The CT abdomen/pelvis with IV contrast shows a dilated appendix (see red outline) with thickened, hyperenhancing wall (see blue outline) best visualized in the axial and coronal planes.
The patient’s head CT showed a significant area of hyperdensity consistent with an intracranial hemorrhage located within the left frontal parietal lobe (red arrow). Additionally, there is rightward midline shift up to 1.1cm (green arrow) and entrapment of the right lateral ventricle (blue arrow).
In the abdominal radiograph, a nonspecific and non-obstructive bowel gas pattern with no air-fluid level was noted, however the stomach was distended with soft tissue. The CT abdomen/pelvis revealed a distended stomach with undigested heterogeneous contents (presumed bezoar).
Anteroposterior (AP), lateral, and oblique x-ray views were obtained. The AP view revealed a displaced spiral fracture of the lateral malleolus (red) and a vertical fracture of the medial malleolus (blue). The lateral view revealed a displaced fracture of the posterior malleolus, tibial plafond (yellow), and the oblique view showed widening of the distal tibiofibular syndesmosis (green). CT scans confirmed trimalleolar fracture, annotated with the same colored lines (red, lateral malleolus; blue, medial malleolus; yellow, posterior malleolus).
In the anteroposterior view bilateral hip x-ray, there is an evident loss of Shenton’s line on the left when compared to the normal right, indicative of a fracture in the left femoral neck. This correlates with findings seen on pelvic CT, which reveals both a subcapital fracture and transcervical fracture. The neck of the femur is displaced superiorly relative to the head of the femur while the head of the femur remains in its anatomical position within the acetabulum.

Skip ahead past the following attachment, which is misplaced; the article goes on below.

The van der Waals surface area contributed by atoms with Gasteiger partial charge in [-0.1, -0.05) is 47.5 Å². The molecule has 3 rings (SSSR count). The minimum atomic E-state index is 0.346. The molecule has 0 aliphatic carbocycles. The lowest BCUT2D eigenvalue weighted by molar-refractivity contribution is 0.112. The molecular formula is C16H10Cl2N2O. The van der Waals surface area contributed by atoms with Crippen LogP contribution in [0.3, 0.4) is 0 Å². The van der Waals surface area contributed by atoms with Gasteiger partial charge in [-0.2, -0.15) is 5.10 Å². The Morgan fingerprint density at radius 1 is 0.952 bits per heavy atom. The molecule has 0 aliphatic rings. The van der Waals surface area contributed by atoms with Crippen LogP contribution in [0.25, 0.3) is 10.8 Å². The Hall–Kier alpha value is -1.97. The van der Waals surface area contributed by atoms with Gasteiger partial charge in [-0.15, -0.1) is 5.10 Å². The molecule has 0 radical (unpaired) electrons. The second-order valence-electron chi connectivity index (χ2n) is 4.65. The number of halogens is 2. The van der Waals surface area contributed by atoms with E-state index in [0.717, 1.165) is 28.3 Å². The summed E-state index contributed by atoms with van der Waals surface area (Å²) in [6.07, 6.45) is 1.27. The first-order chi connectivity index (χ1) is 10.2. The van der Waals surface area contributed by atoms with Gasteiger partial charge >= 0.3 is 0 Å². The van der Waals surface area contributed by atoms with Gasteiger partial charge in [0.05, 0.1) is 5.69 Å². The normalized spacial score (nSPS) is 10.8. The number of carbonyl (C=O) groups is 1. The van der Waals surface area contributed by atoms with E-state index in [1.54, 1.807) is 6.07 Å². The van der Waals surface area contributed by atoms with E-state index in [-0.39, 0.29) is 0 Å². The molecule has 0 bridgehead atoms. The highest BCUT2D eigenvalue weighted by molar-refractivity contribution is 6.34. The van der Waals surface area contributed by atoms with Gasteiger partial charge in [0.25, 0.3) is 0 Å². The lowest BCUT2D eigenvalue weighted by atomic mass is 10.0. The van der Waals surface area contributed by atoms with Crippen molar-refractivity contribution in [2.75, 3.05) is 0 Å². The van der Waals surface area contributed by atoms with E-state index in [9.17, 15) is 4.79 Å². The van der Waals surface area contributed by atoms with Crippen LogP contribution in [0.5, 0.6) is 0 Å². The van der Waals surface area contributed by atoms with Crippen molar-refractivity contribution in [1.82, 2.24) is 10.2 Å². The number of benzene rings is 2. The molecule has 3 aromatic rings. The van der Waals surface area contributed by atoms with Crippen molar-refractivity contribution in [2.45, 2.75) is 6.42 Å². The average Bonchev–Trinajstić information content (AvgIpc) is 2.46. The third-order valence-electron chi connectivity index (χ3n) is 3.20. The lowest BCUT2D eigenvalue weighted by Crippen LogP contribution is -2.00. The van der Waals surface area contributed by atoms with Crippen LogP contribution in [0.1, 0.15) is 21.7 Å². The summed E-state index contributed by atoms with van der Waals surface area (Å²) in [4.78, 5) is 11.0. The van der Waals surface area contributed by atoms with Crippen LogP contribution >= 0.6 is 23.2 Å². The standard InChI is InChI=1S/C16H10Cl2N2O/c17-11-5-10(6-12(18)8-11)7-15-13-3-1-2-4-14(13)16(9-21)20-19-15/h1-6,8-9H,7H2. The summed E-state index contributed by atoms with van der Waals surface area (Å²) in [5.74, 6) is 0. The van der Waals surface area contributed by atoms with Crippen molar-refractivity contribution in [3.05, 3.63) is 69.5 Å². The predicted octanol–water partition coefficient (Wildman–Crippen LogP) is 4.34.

The initial chest x-ray showed an abnormal superior mediastinal contour (blue line), suggestive of a possible aortic injury. The CT angiogram showed extensive circumferential irregularity and outpouching of the distal aortic arch (red arrows) compatible with aortic transection. In addition, there was a circumferential intramural hematoma, which extended through the descending aorta to the proximal infrarenal abdominal aorta (green arrow). There was also an extensive surrounding mediastinal hematoma extending around the descending aorta and supraaortic branches (purple arrows).
Computed Tomography (CT) of the cervical spine showed a stable, acute, non-displaced fracture of the odontoid process extending into the body of C2, consistent with a Type III Odontoid Fracture. He was evaluated by orthopedic spine service who recommended conservative, non-operative management.
On physical examination, the patient was noted to have a nearly “watermelon-sized” fluctuant mass to his right lateral superior quadriceps with multiple overlying abrasions (Image 1). Computed tomography (CT) scans of the area showed a large heterogeneous collection measuring roughly 37x9.5x16 centimeters in the subcutaneous adipose layer of the lateral right thigh (Image 2), while ultrasonography revealed a complex fluid collection containing some nodular solid components and debris (Image 3). Additionally, radiographs confirmed multiple fractures including most significantly a pelvic ring fracture. Surgical debridement, evacuation, and sclerodhesis were performed nine weeks post injury to allow overlying abrasions to heal prior to intervention.